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Precepts of the Dharmakaya; Translation of the Twenty-One Little Nails

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A translation of the root text and its commentary from the Zhang Zhung Nyan Gyud, advanced instructions on the practice of Bonpo Dzogchen according to the Zhang Zhung tradition of Tibet.

The teachings of Bon are organized into nine ways, or nine vehicles to enlightenment, the ninth and highest of which is known as Dzogchen. Among the four principal traditions of Bonpo Dzogchen, the oral tradition from the country of Zhang Zhung is of unique importance because it never became a terma, or hidden treasure text rediscovered long after its original composition. The precepts of Dzogchen were said to have originated with the primordial Buddha, Kuntu Zangpo, passing down at first through the direct mind to mind transmission and then later through the oral transmission of the 24 masters, all of whom attained the rainbow body of light. In Zhang Zhung in the 7th century, these precepts were communicated by the last in this line of masters to his Tapihritsa, who subsequently attained Buddha enlightenment through the practice of vision, or Thodgal. In the next century, he appeared on a number of occasions at the Darok Lake in Zhang Zhung to the tantric master Gyerpung Nangzher Lodpo, who set down the precepts in writing for the first time in the Zhang Zhung language. In the next century they were translated into Tibetan and thus these precepts have come down to our own day in an unbroken line of transmission.
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Practice of Dzogchen in the Zhang Zhung Tradition of Tibet

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Practice of Dzogchen in the Zhang Zhung Tradition of Tibet
Translations from the Druchen Gyalwa Yungdrung and the Sevenfold Cycle of the Clear Light

This work contains translations from the Bonpo Dzogchen practice manual for the Zhang Zhung Nyangyud, known as the Gyalwa Chaktri of Druchen Yungdrung, and from the Odsal Dunkor, the Sevenfold Cycle of the Clear Light, being the dark retreat practice from the same tradition, translated with commentaries and notes by John Reynolds.

The translations presented here all relate to the actual practice of Dzogchen according to the ancient Bon, pre-Buddhist tradition of Tibet, known as the Zhang Zhung Nyangyud, the Oral Transmission from Zhang Zhung.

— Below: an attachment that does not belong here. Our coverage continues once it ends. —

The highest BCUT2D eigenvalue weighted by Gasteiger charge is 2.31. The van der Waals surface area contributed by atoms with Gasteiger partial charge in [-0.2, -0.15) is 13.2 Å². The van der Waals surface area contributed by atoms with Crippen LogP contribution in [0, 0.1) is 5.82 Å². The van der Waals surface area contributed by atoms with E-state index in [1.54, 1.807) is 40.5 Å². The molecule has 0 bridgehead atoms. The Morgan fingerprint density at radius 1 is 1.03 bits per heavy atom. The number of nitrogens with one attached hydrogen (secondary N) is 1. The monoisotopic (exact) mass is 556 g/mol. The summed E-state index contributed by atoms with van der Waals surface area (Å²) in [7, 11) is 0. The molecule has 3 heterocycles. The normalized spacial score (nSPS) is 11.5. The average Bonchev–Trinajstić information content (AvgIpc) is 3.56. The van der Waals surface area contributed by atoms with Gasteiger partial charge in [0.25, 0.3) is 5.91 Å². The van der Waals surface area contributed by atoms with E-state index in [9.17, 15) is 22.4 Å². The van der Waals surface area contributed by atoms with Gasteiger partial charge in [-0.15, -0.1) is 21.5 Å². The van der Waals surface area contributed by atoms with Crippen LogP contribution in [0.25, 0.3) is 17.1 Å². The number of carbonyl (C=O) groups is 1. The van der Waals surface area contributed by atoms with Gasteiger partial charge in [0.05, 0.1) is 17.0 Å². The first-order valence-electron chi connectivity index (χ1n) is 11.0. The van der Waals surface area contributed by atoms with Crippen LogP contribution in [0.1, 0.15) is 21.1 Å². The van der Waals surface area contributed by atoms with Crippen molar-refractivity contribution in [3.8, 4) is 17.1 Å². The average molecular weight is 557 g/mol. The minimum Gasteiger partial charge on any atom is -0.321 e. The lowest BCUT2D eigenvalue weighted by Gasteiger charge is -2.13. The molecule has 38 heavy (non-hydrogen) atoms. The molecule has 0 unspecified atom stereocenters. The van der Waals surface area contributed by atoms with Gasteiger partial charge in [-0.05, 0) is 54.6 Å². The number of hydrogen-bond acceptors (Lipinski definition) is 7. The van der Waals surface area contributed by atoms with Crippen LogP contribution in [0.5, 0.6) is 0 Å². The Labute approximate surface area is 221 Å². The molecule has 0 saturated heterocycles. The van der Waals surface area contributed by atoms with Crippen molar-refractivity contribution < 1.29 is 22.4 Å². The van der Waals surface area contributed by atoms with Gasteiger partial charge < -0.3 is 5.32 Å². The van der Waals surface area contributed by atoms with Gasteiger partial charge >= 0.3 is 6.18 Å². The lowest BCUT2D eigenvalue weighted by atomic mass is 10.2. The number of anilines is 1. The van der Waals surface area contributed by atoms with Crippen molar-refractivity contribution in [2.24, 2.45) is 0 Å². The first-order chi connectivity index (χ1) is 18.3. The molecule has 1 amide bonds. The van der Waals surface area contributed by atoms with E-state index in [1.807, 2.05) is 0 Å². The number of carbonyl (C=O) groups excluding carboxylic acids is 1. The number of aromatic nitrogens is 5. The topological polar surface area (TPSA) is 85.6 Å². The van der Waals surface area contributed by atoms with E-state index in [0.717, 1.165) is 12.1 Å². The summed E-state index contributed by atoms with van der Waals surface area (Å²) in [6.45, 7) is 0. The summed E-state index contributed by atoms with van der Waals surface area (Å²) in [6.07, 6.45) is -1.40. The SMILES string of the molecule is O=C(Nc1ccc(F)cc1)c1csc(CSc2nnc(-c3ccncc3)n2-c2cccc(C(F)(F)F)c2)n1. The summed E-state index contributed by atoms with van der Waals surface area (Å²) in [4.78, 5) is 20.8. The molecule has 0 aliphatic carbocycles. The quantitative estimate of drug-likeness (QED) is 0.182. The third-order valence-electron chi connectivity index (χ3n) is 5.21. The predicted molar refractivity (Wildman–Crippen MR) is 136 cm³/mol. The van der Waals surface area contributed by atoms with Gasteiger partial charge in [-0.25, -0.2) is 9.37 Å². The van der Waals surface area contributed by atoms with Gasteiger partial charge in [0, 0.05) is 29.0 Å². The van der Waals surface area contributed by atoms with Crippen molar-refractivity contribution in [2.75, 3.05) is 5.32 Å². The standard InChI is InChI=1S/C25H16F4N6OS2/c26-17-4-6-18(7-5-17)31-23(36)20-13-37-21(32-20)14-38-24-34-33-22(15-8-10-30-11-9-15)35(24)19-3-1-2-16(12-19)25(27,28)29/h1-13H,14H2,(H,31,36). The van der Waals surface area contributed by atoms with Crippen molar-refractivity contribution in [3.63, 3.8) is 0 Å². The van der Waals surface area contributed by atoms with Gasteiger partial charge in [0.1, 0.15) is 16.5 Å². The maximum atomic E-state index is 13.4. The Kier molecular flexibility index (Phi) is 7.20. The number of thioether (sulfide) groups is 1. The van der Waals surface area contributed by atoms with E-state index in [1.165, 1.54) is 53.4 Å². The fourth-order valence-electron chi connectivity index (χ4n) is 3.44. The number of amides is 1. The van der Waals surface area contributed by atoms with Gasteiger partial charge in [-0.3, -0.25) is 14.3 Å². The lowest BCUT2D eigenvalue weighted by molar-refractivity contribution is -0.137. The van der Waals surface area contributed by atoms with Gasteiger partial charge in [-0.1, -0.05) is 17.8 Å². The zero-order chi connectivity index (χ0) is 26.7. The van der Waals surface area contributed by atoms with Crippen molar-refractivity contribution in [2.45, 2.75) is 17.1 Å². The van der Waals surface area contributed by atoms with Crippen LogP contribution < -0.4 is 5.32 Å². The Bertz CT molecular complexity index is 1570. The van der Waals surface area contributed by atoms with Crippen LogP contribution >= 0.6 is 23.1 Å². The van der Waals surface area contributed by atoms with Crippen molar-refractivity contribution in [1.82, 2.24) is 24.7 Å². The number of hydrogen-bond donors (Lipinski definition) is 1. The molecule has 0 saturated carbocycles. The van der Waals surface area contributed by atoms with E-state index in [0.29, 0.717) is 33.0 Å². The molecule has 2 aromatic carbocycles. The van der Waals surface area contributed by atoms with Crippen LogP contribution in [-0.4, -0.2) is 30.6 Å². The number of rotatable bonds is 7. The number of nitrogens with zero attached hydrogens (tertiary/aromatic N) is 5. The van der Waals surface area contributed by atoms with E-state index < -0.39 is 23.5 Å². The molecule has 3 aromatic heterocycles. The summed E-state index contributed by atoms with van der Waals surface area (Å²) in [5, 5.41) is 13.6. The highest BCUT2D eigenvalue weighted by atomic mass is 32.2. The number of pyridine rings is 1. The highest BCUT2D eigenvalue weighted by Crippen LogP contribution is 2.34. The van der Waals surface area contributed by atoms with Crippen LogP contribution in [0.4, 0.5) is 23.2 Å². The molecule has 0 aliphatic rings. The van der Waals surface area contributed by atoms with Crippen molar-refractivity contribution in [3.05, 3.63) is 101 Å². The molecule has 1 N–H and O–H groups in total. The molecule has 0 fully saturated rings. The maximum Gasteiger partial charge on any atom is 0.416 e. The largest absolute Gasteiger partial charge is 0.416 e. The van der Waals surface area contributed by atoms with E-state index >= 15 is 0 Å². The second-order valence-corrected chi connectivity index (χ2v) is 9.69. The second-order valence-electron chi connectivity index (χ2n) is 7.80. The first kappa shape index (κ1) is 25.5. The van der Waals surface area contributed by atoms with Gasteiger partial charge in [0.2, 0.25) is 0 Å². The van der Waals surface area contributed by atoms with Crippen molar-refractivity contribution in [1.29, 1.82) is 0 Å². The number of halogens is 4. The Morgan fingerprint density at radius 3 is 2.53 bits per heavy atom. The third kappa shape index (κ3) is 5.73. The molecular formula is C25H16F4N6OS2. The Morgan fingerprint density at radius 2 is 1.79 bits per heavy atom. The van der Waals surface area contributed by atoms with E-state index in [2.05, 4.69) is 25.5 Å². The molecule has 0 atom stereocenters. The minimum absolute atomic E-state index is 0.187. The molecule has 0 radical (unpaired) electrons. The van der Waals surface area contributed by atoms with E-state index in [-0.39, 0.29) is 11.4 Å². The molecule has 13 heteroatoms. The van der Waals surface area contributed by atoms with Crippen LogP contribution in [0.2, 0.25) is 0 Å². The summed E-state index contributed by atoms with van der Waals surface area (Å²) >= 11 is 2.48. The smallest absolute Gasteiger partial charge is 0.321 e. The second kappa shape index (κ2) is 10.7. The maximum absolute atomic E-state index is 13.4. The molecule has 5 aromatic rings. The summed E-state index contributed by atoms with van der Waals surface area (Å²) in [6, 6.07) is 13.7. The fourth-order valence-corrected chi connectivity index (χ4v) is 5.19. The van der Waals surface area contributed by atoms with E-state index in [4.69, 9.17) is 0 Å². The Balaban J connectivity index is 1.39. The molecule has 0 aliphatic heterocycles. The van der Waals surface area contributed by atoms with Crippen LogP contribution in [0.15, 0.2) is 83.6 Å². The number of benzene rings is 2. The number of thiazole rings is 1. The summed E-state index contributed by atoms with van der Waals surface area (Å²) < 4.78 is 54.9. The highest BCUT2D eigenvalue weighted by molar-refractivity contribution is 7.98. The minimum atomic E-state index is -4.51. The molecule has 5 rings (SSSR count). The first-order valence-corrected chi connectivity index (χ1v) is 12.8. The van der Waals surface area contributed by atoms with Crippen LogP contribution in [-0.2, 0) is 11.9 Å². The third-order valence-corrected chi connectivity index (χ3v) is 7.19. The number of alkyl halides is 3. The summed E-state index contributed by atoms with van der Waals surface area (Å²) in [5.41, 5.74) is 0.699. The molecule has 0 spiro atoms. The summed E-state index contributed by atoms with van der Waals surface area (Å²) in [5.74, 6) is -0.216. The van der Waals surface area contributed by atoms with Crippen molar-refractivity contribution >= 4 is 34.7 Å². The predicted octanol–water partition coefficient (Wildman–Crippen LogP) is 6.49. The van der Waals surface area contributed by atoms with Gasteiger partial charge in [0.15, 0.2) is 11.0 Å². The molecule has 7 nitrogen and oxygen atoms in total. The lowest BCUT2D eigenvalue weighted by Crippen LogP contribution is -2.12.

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"[Golden Letters] ...the best guide to the Dzogchen teachings.

Includes explanations of texts that were previously thought too secret to publish."

--Tricycle: The Buddhist Review

"[Self Liberation] ...the clearest, most comprehensive and accessible

writing on rigpa and as such is highly recommended."--Religious Studies Review

The Golden Letters
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According to the ancient traditions of the Nyingmapa school of Tibetan Buddhism, the central teachings of dzogchen, "the Great Perfection," were first expounded in the human world by the great Buddhist master Garab Dorje from the mysterious country of Uddiyana (Eastern Afghanistan). This core Buddhist teaching directly introduces the meditation practitioner to the Nature of Mind, or innate Buddha-nature, which has been there from the very beginning, since before Samsara itself came into manifestation, but which goes unrecognized lifetime after lifetime because it is covered over by adventitious obscurations and negative karma.

The practice of dzogchen purifies and removes these layers of the clouds of obscuration an d karma, so that one's own original nature, intrinsic awareness or Rigpa, shines through like the face of the sun in the sky free of clouds. From Uddiyana, the Dzogchen teachings were brought to India by Manjushrimitra and, in turn, his disciple Shrisimha transmitted them to three students, Padmasambhava, Vimalamitra, and Vairochana the Tibetan translator, who brought them to Tibet. Since then these Dzogchen teachings have been preserved and propagated within the traditions of the nyingmapa school of Tibet established by Guru Padmasambhava in the eighth century of our era.

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Self Liberation Through Seeing with Naked Awareness